« ПредишнаНапред »
L E N T ,
Written in FRENCH by the
Translated into ENGLISH
The Delight of Sin is momentary, the Torment
Printed by John SADLER, M.DCC.LY.
MONGST all the public joys for your Majesty's happy return
I know not better how to express Al
my own particular, than by most humbly presenting to your Majesty my translation of this excellent
French book, in the solitude of a prison, which was made more easy by fome relation it had to your Majesty's service.
And I presume the mther upon this dedication, because all that good which is derived to us from France, whereof I conceive this may be a part, should receive konour and increase of value from your Majesty, that is
may so diffuse itself with more authority and profit as mongst those who may be capable to receive it Your Majesty, having read the original, doth well know that the principal scope of it is to teach the love of God and contempt of this world, with many other principal virtucs.
And for the pra&tice of them all, this age could not have hoped for so rare an example to inftru& all the great ladies of Christendom, as it hath found in your majesty, as well by your admirable fortitude and
perfe&t resignation to God's holy will in all your Majesty's cxtream affi&tions, dangers and preffures at sea and land, as also by your Majesty's
sacred retirements, in the most holy time of the year, to sprinkle your Plca• fures (voluntarily) with fome of that gall which was upon our Saviour's lips when he suffered his bitter paffion and death for our fins. Our great divines affirm, that the present sufferings of mount Calvary lead discatly to the future glories of mount Tabor,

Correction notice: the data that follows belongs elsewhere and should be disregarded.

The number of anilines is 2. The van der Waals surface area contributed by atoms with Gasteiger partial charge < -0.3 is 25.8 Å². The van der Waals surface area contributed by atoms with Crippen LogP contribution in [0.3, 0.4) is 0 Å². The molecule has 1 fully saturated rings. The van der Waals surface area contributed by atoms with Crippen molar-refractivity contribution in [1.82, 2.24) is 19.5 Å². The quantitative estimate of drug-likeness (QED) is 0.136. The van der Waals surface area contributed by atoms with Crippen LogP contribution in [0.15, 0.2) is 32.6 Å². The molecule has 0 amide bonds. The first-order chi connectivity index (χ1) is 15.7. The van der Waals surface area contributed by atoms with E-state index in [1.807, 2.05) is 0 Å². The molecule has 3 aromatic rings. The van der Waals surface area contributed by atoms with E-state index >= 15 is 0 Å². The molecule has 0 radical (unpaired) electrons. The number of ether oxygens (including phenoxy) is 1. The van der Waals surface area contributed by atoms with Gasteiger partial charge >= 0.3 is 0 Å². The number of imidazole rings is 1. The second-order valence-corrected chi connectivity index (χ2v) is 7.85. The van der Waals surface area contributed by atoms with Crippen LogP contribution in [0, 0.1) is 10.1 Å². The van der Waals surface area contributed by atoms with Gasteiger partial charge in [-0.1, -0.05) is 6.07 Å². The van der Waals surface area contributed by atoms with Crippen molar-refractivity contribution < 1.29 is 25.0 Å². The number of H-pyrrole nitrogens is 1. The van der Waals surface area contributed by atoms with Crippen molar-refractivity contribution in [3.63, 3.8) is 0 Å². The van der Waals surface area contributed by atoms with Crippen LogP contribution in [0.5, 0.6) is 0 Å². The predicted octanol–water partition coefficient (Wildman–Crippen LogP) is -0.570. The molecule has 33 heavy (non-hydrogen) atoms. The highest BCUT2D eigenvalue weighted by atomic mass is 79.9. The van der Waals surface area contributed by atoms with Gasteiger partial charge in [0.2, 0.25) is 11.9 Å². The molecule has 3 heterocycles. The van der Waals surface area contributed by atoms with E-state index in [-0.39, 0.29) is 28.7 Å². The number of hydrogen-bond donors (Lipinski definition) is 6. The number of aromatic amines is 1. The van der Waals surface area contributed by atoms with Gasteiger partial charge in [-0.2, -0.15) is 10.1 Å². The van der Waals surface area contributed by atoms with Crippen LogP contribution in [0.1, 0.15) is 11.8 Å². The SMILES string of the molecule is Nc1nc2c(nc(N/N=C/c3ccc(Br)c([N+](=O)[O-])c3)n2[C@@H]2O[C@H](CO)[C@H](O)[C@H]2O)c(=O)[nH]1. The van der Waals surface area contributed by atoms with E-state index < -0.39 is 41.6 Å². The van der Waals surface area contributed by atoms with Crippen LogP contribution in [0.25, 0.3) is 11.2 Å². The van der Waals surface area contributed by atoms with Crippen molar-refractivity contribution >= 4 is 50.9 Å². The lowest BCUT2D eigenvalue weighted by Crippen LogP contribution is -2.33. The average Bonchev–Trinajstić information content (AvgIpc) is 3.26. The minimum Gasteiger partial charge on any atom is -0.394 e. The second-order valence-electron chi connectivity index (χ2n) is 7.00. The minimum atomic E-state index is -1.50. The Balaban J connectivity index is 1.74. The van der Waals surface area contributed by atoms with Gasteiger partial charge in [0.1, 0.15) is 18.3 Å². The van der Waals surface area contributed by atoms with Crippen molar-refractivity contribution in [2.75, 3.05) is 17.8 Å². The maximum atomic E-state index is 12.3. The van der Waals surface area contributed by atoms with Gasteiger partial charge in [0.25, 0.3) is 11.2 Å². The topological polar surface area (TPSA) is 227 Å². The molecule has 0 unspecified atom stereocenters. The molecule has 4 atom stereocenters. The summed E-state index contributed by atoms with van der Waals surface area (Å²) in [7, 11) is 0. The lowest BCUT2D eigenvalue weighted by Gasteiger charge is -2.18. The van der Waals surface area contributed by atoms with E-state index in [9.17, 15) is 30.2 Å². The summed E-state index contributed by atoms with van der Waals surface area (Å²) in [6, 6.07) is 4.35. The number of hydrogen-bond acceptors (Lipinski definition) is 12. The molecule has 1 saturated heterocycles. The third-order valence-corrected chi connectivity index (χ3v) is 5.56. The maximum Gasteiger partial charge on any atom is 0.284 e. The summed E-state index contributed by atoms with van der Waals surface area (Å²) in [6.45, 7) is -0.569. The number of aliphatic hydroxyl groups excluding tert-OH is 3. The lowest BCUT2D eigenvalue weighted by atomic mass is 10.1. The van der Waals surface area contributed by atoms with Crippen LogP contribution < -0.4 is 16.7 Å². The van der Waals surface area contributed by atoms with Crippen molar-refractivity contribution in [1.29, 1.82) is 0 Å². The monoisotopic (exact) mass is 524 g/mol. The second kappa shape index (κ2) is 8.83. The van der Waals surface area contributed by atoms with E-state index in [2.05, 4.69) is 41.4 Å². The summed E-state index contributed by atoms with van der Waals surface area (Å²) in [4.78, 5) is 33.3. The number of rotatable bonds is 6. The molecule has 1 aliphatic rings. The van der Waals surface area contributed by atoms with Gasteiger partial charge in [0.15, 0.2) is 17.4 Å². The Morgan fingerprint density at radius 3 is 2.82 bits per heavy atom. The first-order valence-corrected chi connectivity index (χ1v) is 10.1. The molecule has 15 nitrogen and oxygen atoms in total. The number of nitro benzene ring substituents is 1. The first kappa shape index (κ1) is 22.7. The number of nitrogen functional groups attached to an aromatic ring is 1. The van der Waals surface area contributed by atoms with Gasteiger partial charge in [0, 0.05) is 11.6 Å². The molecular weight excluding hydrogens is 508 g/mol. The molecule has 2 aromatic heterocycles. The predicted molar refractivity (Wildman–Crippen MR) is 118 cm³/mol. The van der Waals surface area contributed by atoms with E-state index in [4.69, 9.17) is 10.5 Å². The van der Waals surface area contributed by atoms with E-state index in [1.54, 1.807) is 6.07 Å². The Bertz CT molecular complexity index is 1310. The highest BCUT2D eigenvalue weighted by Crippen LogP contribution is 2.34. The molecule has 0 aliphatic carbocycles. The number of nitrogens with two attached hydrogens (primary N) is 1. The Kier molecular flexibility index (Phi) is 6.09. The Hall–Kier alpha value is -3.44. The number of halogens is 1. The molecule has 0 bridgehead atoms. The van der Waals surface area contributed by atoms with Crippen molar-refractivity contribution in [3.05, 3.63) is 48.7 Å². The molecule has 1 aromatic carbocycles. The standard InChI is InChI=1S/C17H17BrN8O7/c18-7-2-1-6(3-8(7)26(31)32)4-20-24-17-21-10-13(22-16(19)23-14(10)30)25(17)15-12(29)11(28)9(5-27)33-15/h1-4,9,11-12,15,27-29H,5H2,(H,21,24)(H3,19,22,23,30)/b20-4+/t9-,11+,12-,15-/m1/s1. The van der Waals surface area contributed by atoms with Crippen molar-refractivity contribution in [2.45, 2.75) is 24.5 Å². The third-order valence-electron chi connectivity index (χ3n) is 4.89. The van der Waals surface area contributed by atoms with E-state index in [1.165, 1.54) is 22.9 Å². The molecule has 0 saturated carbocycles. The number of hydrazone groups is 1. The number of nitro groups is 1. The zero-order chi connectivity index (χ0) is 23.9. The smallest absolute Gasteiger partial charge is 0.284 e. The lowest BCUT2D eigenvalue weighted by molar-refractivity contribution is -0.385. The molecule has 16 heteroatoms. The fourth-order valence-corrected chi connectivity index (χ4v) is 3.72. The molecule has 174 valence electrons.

And therefore, fince your Majesty hath patiently endured so many unjust and rigorous croffes in the mount Calvary of this world, we have reason to hope that our bleffed Saviour hath prepared for your Majesty a most glorious crown in the next, which will never have end. And this fhall ever be the inceffant, and fervent Prayer of,
Mojt humbly devoted beadsman,
BASIL BROOK. ENTERTAINMENTS
For the first day, upon the confideration
of Ashes. Thou art dust, and to dust thou fhalt return.
T is an excellent way to begin Lent with the confi
deration of dust, whereby maa
nature gives us beginning;
and by the fame death fhall put an end to all our worldly vanities. There is no better way to abate and humble the proudest of all creatures, than to represent his beginning and end. The middle part of our life, like a kind of Proteus, takes upon it several shapes not understood by others; but the first and last parts of it deceive no man; for they do both begia and end in dust. It is a strange thing that man, knowA 3